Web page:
Machines will achieve human-level intelligence by 2028 (median estimate: 10% chance), by 2050 (median estimate: 50% chance), or by 2150 (median estimate: 90% chance), according to an informal poll at the Future of Humanity Institute (FHI) Winter Intelligence conference on machine intelligence in January.
“Human‐level machine intelligence, whether due to a de novo AGI (artificial general intelligence) or biologically inspired/emulated systems, has a macroscopic probability to occurring mid‐century,” the report authors, Dr. Anders Sandberg and Dr. Nick Bostrom, both researchers at FHI, found.
“This development is more likely to occur from a large organization than as a smaller project. The consequences might be potentially catastrophic, but there is great disagreement and uncertainty about this — radically positive outcomes are also possible.”
- Industry, academia and the military are the types of organizations most likely to first develop a human‐level machine intelligence.
- The response to “How positive or negative are the ultimate consequences of the creation of a human‐level (and beyond human‐level) machine intelligence likely to be?” were bimodal, with more weight given to extremely good and extremely bad outcomes.
- Of the 32 responses to “How similar will the first human‐level machine intelligence be to the human brain?,” 8 thought “very biologically inspired machine intelligence” the most likely, 12 thought “brain‐inspired AGI” and 12 thought “entirely de novo AGI” was the most likely.
- Most participants were only mildly confident of an eventual win by IBM’s Watson over human contestants in the “Jeopardy!” contest.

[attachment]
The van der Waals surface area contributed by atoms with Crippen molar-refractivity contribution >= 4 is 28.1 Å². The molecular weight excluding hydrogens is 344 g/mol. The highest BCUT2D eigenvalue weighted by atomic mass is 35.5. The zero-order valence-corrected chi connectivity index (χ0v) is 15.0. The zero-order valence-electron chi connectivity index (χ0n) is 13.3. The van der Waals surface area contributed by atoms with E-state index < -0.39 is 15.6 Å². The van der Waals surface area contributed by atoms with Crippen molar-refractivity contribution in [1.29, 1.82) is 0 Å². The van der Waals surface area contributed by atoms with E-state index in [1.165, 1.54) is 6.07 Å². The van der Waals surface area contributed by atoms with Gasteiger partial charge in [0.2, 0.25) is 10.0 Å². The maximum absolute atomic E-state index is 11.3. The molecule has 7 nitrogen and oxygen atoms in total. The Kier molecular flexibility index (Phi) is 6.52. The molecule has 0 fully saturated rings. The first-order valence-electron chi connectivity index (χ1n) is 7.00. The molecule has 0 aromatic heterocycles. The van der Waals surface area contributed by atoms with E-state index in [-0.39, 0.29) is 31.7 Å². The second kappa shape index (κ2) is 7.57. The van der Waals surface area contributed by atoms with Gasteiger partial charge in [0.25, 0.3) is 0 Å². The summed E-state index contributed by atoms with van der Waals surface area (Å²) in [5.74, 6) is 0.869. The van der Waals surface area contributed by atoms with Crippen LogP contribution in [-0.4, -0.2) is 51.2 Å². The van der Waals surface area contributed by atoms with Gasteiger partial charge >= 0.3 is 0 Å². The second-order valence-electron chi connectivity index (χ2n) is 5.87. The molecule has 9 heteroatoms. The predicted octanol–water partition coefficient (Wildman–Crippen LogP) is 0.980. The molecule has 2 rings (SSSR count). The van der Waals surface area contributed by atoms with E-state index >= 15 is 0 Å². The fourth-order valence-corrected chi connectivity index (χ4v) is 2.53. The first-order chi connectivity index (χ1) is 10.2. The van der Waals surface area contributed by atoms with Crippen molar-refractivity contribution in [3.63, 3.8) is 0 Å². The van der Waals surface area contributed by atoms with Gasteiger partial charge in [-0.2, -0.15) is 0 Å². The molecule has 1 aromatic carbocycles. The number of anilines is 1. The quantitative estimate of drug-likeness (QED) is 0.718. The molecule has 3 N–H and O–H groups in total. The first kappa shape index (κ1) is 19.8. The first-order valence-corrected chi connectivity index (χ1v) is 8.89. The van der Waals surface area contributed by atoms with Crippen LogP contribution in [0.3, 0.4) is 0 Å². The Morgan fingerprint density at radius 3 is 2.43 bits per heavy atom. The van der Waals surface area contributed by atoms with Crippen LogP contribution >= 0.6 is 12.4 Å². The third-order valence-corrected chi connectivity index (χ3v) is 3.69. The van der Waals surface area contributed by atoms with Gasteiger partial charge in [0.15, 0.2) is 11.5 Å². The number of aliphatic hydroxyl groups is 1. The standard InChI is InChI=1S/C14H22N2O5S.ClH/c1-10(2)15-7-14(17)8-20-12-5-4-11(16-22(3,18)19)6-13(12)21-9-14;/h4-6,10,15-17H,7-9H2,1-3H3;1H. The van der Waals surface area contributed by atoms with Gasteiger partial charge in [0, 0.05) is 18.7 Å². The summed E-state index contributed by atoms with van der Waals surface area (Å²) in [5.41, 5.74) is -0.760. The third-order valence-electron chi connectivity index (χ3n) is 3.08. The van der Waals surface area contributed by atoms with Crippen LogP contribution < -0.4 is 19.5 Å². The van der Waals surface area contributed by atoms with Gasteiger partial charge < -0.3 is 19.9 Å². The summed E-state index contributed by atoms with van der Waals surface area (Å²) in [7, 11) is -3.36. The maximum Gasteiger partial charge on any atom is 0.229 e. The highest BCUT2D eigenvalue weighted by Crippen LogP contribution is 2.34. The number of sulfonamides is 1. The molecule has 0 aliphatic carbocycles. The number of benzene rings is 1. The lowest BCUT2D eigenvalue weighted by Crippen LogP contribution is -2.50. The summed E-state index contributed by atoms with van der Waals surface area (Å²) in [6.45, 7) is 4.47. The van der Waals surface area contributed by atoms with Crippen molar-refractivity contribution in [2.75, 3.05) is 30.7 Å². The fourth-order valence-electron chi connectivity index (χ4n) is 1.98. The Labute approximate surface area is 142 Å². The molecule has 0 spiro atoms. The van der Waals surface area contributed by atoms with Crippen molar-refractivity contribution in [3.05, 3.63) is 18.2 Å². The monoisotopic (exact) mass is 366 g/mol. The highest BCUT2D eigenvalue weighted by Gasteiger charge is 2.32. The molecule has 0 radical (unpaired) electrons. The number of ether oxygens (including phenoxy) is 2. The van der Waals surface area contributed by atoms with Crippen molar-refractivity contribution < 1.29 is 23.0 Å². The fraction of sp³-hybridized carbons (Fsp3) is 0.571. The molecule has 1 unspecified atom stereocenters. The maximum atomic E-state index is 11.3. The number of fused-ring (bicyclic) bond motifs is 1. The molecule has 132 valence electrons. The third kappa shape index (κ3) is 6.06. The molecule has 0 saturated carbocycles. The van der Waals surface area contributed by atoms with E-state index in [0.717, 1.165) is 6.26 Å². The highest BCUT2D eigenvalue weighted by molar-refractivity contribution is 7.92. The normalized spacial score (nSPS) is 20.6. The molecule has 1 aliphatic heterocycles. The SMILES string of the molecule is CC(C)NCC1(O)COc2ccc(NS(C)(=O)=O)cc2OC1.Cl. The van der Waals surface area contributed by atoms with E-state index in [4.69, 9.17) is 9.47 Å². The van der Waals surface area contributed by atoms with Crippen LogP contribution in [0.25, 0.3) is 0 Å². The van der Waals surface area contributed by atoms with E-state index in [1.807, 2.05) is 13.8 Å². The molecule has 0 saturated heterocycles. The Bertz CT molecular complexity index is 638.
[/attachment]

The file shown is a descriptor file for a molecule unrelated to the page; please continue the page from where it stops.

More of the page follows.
“This survey was merely an informal polling of an already self‐selected group, so the results should be taken with a large grain of salt,” the authors advise. “The small number of responses, the presence of visiting groups with presumably correlated views, the simple survey design and the limitations of the questionnaire all contribute to make this of limited reliability and validity.”
“While the validity is questionable, the results are consistent with earlier surveys,” Sandberg told KurzweilAI. “The kind of people who respond to this tend to think mid-century human-level AI is fairly plausible, with a tail towards the far future.Opinions on the overall effect were not divided but bimodal — it will likely be really good or really bad, not something in between.”
Brent Allsop, a Senior Software Engineer at 3M, has started a “Human Level AI Milestone?” Canonizer (consensus building open survey system) to encourage public participation in this interesting question in the survey: “Can you think of any milestone such that if it were ever reached you would expect human‐level machine intelligence to be developed within five years thereafter?”
Ref.: Sandberg, A. and Bostrom, N. (2011): Machine Intelligence Survey, Technical Report
#2011‐1, Future of Humanity Institute, Oxford University: pp. 1‐12. URL: www.fhi.ox.ac.uk/reports/2011‐1.pdf